Movie: The Post
Rating: 5 Stars (Out of 5)
Review: By 1968 the United States was heavily committed to keeping a large military force in Vietnam to prop up the corrupt South Vietnamese government, and ostensibly to defeat the North Vietnamese insurgents. Despite optimistic reports to the press of American progress towards victory, Secretary of Defense Robert McNamara (Bruce Greenwood) commissioned a detailed study by the Rand Corp. to assess the true picture of the war in Vietnam. One of the people working on the document was a former marine officer and special assistant in the Defense Department Daniel Ellsberg (Matthew Rhys), who had spent two years in Vietnam and was very familiar with how the war was proceeding. In short, Ellsberg advised his bosses that the war was at best a stalemate.
By 1971 Ellsberg has had an epiphany; his conscience dictated that he needed to take action to bring the war to a close, or at least let the public know the real truth of American involvement in Vietnam. With access to the Top Secret 7000 page document that came to be known as the Pentagon Papers, Ellsberg made copies. Going underground and staying on the lam to avoid arrest, Ellsberg managed to get a portion of the Pentagon Papers to NY Times reporter Neil Sheehan (Justin Swain). Rumors of this explosive story carried its way to Ben Bradlee (Tom Hanks), executive editor of the Washington Post, and Bradlee was determined to get the story as well. Despite words of caution from Post owner and publisher Katharine Graham (Meryl Streep), Bradlee’s reporters got themselves into the game with the rival NY Times, and stories about the truth of America’s involvement were published in newspapers for all the world to see. Naturally the Nixon White House was enraged, and triggered the most important discussion and legal battles in history concerning the freedom of the press as defined in the First Amendment.
This is a milestone film. It is a taunt, well constructed narrative depicting real events that are critical to American history. It is both a suspenseful film, and an inspirational story without being preachy or heavy-handed. The acting is top notch with an all star cast. Besides Tom Hanks and Meryl Streep, both likely candidates for Best Actor and Best Actress Oscar nominations, Bob Odenkirk and Matthew Rhys are major assets that upped the level of talent in this production. The film is not only hugely entertaining to watch, it is a riveting story that needed to be told. And yes, it has the additional merit of being timely, as once again government forces are assaulting the press with accusations of “fake news”. Go see this movie. For my money, it deserves to win the Best Picture Oscar.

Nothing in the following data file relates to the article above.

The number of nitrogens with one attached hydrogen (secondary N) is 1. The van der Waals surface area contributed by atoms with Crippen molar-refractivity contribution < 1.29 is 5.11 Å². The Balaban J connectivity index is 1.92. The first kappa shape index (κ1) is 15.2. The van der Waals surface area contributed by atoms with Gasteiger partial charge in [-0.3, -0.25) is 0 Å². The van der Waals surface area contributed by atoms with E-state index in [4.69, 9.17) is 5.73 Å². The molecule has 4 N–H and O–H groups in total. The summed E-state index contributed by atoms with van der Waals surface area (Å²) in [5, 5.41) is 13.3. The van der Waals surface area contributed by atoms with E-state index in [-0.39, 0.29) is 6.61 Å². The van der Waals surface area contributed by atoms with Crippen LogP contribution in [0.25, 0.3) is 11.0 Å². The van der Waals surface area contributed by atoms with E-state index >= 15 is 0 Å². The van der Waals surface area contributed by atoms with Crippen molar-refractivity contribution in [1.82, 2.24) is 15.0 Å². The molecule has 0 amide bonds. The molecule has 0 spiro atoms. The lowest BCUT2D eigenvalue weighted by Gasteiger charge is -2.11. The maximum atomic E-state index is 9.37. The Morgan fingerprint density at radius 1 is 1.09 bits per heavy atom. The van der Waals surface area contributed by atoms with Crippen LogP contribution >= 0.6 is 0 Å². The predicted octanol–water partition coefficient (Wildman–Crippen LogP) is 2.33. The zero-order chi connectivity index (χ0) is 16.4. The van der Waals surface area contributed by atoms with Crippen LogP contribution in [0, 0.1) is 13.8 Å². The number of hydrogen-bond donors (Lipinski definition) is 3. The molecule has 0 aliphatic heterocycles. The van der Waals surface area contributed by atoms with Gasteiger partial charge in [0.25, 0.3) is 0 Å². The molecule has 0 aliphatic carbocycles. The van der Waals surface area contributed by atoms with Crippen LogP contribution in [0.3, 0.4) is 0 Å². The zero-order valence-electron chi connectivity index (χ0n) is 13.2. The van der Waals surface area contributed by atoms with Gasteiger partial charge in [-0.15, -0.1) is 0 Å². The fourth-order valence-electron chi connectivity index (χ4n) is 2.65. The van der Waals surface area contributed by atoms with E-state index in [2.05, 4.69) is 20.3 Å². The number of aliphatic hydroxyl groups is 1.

Mini Trailers: JFK Speech – “The United States, as the world knows, will never start a war.”
Bradlee – “Tell the other papers that the only way to protect the right to publish is to publish.”
Kate Graham – “The Nixon White House is nothing if not vindictive.”
Bradlee – “We are sucking hind tit in our own back yard. Let’s do our job. Find those pages.”
Nixon – “As far as the Times goes, hell, they’re our enemies.”
Graham – “If a federal judge stops the Times, I don’t see how we could publish, even if we get a copy.”
Post Reporter – “They’re going to lock you up, Dan!” Ellsberg – “Wouldn’t you go to prison to stop this war?”
Bradlee – “If we don’t hold them accountable, then my God, who will?” Graham – “We can’t hold them accountable if we don’t have a newspaper!”
Graham – “How could you do all these things and lie to us all?” McNamara – “We were trying to drive Ho Chi Minh to the bargaining table. Our decision making process was…” Graham – “Flawed.”
Bradlee – “If we don’t publish we lose, the country will lose. If we don’t publish Nixon will win, and he’ll win the next one and the next one.”
Graham – “This is no longer my father’s company, it is no longer my husband’s company, it is my company. Anyone who doesn’t understand that probably shouldn’t serve on the board.”
Nixon – “I want it understood that no reporter from the Washington Post will ever be in the White House again.”
The Defense of the First Amendment: Justice Black of the Supreme Court wrote the decision that vindicated the Post and the Times to print their stories:
In the First Amendment the Founding Fathers gave the free press the protection it must have to fulfill its essential role in our democracy. The press was to serve the governed, not the governors. }The Government’s power to censor the press was abolished so that the press would remain forever free to censure the Government. The press was protected so that it could bare the secrets of government and inform the people. Only a free and unrestrained press can effectively expose deception in government. And paramount among the responsibilities of a free press is the duty to prevent any part of the government from deceiving the people and sending them off to distant lands to die of foreign fevers and foreign shot and shell. … [W]e are asked to hold that … the Executive Branch, the Congress, and the Judiciary can make laws … abridging freedom of the press in the name of ‘national security.’ … To find that the President has ‘inherent power’ to halt the publication of news … would wipe out the First Amendment and destroy the fundamental liberty and security of the very people the Government hopes to make ‘secure.’ … The word ‘security’ is a broad, vague generality whose contours should not be invoked to abrogate the fundamental law embodied in the First Amendment.